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What to drink on a dance practice day or at competition?

Elena Anashina Photography

Should I drink water, juice or a sport drink during my dance practice or competition? In this post you will learn the difference between types of drinks available and which ones are the best for maximum performance and health.

There are hundreds of articles on the correct nutrition for dancers. However, you will not find very much information on what to drink during your practice sessions or competitions. The following will help you make an informed decision on what you should bring with to your next practice or competition.

During dance practices we sweat to regulate the temperature of our bodies. However, sweating causes loss of water and electrolytes which may result in dehydration. We also use up carbohydrates (sugars) to help us move with great energy. This means we need to find ways to replenish water, carbohydrates and electrolytes.

Sports drinks are made up of the following ingredients:

- water

- salt

- other electrolytes

- sugars (glucose and its derivatives)

What are sugars and salts for in sports drinks? They actually help your body absorb water. Secondly, electrolytes (sodium and potassium) will help retain more water and reduce urine output.

Drinking just plain water causes bloating which in turn reduces your thirst. It contains negligible amounts of electrolytes (which increases urine output) and no sugars.

Should I drink fruit juices during practice? These may initially seem a good and nutritious choice however they may not be as beneficial. Juices contain a lot of fruit sugar (fructose) which reduces absorption of water so your body doesn't get hydrated quickly.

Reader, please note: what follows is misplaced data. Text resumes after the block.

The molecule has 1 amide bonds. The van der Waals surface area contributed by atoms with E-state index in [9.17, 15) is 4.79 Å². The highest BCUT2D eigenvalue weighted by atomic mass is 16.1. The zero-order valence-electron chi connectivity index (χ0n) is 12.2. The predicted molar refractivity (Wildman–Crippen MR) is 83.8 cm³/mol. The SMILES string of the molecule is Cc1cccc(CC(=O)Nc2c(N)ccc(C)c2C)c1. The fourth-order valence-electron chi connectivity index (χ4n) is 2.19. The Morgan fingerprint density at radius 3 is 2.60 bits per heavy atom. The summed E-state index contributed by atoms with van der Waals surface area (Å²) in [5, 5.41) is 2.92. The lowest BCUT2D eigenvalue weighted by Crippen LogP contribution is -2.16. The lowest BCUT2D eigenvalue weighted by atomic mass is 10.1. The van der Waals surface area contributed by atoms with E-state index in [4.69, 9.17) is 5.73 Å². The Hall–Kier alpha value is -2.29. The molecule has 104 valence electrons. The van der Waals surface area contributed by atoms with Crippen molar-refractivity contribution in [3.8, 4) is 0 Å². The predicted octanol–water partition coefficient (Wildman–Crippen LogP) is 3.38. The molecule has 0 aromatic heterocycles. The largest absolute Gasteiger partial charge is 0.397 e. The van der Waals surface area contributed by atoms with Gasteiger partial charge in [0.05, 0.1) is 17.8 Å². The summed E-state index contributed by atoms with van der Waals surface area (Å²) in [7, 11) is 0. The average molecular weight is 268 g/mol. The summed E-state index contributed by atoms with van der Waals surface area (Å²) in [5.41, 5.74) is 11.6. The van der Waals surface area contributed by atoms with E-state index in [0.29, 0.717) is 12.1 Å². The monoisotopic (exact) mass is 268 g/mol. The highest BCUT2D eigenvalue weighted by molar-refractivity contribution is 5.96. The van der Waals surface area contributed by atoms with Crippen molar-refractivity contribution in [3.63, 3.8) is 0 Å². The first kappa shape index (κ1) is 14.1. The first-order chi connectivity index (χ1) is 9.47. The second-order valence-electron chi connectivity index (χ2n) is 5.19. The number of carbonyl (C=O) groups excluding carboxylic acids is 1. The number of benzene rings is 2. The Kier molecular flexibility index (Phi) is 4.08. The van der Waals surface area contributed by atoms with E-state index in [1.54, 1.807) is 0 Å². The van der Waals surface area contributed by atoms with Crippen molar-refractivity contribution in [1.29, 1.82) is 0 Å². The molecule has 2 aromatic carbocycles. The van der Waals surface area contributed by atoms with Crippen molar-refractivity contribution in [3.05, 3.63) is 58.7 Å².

What if I love fizzy (carbonated) drinks? Sadly, they are not as good during your sweaty practice sessions. Fizzy drinks contain caffeine which increases your urine output. They also cause bloating that stops your thirst (even if your body still needs extra hydration).

What's the final choice?

Plain water can help and replace the fluids lost through sweating, however, it will not replenish electrolytes or carbohydrates. It will also give you a feeling of fullness and increase urine output. Perhaps not the most desirable on a competition day.

Sports drinks are not shown to hydrate your body better than water, however they help to replace carbohydrates and electrolytes. This in turn can boost your energy levels and keep you going for a few more dances without feeling bloated.

Lucozade sport is most often used because it tastes great and does what it says on the label.

It is best to use sports drinks during or after high intensity dance training or dance events. However, water may be a better option for those who are not involved in high-intensity dance sessions (e.g. finals practice or competitions).

If you are interested in this topic, you may also want to search for more information about iso-, hyper- and hypotonic drinks.

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Elena Anashina Photography



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